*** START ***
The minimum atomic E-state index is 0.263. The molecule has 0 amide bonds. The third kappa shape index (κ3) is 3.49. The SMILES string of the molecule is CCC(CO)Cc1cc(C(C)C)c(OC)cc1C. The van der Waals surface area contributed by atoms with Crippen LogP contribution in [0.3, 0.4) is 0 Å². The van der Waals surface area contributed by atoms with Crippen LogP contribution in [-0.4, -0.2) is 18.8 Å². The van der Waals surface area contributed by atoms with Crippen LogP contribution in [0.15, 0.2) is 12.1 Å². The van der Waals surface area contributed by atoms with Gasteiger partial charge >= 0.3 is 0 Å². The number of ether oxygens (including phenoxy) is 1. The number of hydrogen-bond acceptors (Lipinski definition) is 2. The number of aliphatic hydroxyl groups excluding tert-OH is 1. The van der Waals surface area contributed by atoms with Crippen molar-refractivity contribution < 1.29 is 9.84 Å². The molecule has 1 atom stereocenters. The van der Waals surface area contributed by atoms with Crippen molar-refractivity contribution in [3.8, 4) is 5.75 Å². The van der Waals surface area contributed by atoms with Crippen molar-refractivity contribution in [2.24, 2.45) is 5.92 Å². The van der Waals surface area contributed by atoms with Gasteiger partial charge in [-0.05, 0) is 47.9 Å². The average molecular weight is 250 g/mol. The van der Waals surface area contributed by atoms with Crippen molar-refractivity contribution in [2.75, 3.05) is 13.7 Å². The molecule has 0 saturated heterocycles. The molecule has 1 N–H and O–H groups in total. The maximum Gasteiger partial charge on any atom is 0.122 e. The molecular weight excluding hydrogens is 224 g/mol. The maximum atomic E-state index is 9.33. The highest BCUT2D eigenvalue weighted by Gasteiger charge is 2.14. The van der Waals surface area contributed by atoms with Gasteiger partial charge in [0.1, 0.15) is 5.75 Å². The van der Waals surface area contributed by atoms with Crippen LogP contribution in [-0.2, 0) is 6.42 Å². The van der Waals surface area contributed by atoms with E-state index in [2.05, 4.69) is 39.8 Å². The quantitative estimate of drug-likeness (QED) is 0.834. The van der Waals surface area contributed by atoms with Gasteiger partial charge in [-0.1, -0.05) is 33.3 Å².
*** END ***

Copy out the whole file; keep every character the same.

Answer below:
The minimum atomic E-state index is 0.263. The molecule has 0 amide bonds. The third kappa shape index (κ3) is 3.49. The SMILES string of the molecule is CCC(CO)Cc1cc(C(C)C)c(OC)cc1C. The van der Waals surface area contributed by atoms with Crippen LogP contribution in [0.3, 0.4) is 0 Å². The van der Waals surface area contributed by atoms with Crippen LogP contribution in [-0.4, -0.2) is 18.8 Å². The van der Waals surface area contributed by atoms with Crippen LogP contribution in [0.15, 0.2) is 12.1 Å². The van der Waals surface area contributed by atoms with Gasteiger partial charge >= 0.3 is 0 Å². The number of ether oxygens (including phenoxy) is 1. The number of hydrogen-bond acceptors (Lipinski definition) is 2. The number of aliphatic hydroxyl groups excluding tert-OH is 1. The van der Waals surface area contributed by atoms with Crippen molar-refractivity contribution < 1.29 is 9.84 Å². The molecule has 1 atom stereocenters. The van der Waals surface area contributed by atoms with Crippen molar-refractivity contribution in [3.8, 4) is 5.75 Å². The van der Waals surface area contributed by atoms with Crippen molar-refractivity contribution in [2.24, 2.45) is 5.92 Å². The van der Waals surface area contributed by atoms with Gasteiger partial charge in [-0.05, 0) is 47.9 Å². The average molecular weight is 250 g/mol. The van der Waals surface area contributed by atoms with Crippen molar-refractivity contribution in [2.75, 3.05) is 13.7 Å². The molecule has 0 saturated heterocycles. The molecule has 1 N–H and O–H groups in total. The maximum Gasteiger partial charge on any atom is 0.122 e. The molecular weight excluding hydrogens is 224 g/mol. The maximum atomic E-state index is 9.33. The highest BCUT2D eigenvalue weighted by Gasteiger charge is 2.14. The van der Waals surface area contributed by atoms with Gasteiger partial charge in [0.1, 0.15) is 5.75 Å². The van der Waals surface area contributed by atoms with Crippen LogP contribution in [-0.2, 0) is 6.42 Å². The van der Waals surface area contributed by atoms with E-state index in [2.05, 4.69) is 39.8 Å². The quantitative estimate of drug-likeness (QED) is 0.834. The van der Waals surface area contributed by atoms with Gasteiger partial charge in [-0.1, -0.05) is 33.3 Å².